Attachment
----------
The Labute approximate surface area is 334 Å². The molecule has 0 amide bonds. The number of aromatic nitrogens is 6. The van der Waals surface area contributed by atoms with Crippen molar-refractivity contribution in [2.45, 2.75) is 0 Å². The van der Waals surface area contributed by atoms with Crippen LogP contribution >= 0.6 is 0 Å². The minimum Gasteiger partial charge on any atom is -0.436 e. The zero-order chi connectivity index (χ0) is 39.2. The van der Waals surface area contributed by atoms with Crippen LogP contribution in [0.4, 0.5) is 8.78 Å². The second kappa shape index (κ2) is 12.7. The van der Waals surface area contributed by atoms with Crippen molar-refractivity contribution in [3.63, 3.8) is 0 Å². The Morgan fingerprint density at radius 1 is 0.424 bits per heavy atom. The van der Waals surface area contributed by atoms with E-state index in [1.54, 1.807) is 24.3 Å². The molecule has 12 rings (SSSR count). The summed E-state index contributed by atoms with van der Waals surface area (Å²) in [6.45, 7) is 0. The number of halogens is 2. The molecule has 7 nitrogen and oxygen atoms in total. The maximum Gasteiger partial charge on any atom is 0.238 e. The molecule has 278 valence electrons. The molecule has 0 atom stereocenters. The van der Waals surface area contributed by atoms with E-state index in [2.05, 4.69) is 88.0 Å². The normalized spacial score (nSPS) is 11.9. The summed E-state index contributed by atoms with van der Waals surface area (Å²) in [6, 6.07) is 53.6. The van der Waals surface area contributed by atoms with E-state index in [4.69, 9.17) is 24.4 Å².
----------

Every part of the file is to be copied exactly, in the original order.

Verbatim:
The Labute approximate surface area is 334 Å². The molecule has 0 amide bonds. The number of aromatic nitrogens is 6. The van der Waals surface area contributed by atoms with Crippen molar-refractivity contribution in [2.45, 2.75) is 0 Å². The van der Waals surface area contributed by atoms with Crippen LogP contribution >= 0.6 is 0 Å². The minimum Gasteiger partial charge on any atom is -0.436 e. The zero-order chi connectivity index (χ0) is 39.2. The van der Waals surface area contributed by atoms with Crippen LogP contribution in [0.4, 0.5) is 8.78 Å². The second kappa shape index (κ2) is 12.7. The van der Waals surface area contributed by atoms with Crippen molar-refractivity contribution in [3.63, 3.8) is 0 Å². The Morgan fingerprint density at radius 1 is 0.424 bits per heavy atom. The van der Waals surface area contributed by atoms with E-state index in [1.54, 1.807) is 24.3 Å². The molecule has 12 rings (SSSR count). The summed E-state index contributed by atoms with van der Waals surface area (Å²) in [6.45, 7) is 0. The number of halogens is 2. The molecule has 7 nitrogen and oxygen atoms in total. The maximum Gasteiger partial charge on any atom is 0.238 e. The molecule has 278 valence electrons. The molecule has 0 atom stereocenters. The van der Waals surface area contributed by atoms with E-state index in [2.05, 4.69) is 88.0 Å². The normalized spacial score (nSPS) is 11.9. The summed E-state index contributed by atoms with van der Waals surface area (Å²) in [6, 6.07) is 53.6. The van der Waals surface area contributed by atoms with E-state index in [4.69, 9.17) is 24.4 Å².